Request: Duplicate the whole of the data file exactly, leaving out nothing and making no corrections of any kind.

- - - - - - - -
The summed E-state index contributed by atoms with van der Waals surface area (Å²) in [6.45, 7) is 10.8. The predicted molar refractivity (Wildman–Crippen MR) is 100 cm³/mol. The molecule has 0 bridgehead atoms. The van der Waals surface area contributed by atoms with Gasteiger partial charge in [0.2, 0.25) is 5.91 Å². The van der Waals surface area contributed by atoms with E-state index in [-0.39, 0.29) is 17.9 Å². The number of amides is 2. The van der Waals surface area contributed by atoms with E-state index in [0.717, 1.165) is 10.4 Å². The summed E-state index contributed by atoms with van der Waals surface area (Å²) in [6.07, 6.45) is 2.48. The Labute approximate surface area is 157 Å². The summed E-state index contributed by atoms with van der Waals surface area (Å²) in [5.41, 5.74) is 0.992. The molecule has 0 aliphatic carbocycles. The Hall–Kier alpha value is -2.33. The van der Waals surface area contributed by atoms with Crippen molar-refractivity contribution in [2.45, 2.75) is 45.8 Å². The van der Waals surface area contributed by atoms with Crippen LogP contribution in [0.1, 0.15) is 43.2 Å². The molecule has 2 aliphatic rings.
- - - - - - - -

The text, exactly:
The summed E-state index contributed by atoms with van der Waals surface area (Å²) in [6.45, 7) is 10.8. The predicted molar refractivity (Wildman–Crippen MR) is 100 cm³/mol. The molecule has 0 bridgehead atoms. The van der Waals surface area contributed by atoms with Gasteiger partial charge in [0.2, 0.25) is 5.91 Å². The van der Waals surface area contributed by atoms with E-state index in [-0.39, 0.29) is 17.9 Å². The number of amides is 2. The van der Waals surface area contributed by atoms with E-state index in [0.717, 1.165) is 10.4 Å². The summed E-state index contributed by atoms with van der Waals surface area (Å²) in [6.07, 6.45) is 2.48. The Labute approximate surface area is 157 Å². The summed E-state index contributed by atoms with van der Waals surface area (Å²) in [5.41, 5.74) is 0.992. The molecule has 0 aliphatic carbocycles. The Hall–Kier alpha value is -2.33. The van der Waals surface area contributed by atoms with Crippen molar-refractivity contribution in [2.45, 2.75) is 45.8 Å². The van der Waals surface area contributed by atoms with Crippen LogP contribution in [0.1, 0.15) is 43.2 Å². The molecule has 2 aliphatic rings.